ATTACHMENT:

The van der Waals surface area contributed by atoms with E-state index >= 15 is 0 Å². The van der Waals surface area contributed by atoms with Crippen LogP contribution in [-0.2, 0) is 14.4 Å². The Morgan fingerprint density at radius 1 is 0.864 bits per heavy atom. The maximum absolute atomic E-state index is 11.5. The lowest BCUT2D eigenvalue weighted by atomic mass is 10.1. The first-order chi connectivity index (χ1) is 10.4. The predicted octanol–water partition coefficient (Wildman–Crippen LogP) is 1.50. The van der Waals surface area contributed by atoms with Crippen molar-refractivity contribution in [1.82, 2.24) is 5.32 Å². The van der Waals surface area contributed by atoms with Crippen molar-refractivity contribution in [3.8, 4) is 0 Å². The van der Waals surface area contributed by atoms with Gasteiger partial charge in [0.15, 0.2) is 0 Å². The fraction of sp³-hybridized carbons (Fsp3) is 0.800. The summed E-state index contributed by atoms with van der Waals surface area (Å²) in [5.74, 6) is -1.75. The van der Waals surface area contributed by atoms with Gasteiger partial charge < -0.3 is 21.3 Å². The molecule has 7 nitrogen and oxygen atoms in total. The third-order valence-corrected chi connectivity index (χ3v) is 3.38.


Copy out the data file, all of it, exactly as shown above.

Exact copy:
The van der Waals surface area contributed by atoms with E-state index >= 15 is 0 Å². The van der Waals surface area contributed by atoms with Crippen LogP contribution in [-0.2, 0) is 14.4 Å². The Morgan fingerprint density at radius 1 is 0.864 bits per heavy atom. The maximum absolute atomic E-state index is 11.5. The lowest BCUT2D eigenvalue weighted by atomic mass is 10.1. The first-order chi connectivity index (χ1) is 10.4. The predicted octanol–water partition coefficient (Wildman–Crippen LogP) is 1.50. The van der Waals surface area contributed by atoms with Crippen molar-refractivity contribution in [1.82, 2.24) is 5.32 Å². The van der Waals surface area contributed by atoms with Crippen molar-refractivity contribution in [3.8, 4) is 0 Å². The van der Waals surface area contributed by atoms with Gasteiger partial charge in [0.15, 0.2) is 0 Å². The fraction of sp³-hybridized carbons (Fsp3) is 0.800. The summed E-state index contributed by atoms with van der Waals surface area (Å²) in [5.74, 6) is -1.75. The van der Waals surface area contributed by atoms with Gasteiger partial charge < -0.3 is 21.3 Å². The molecule has 7 nitrogen and oxygen atoms in total. The third-order valence-corrected chi connectivity index (χ3v) is 3.38.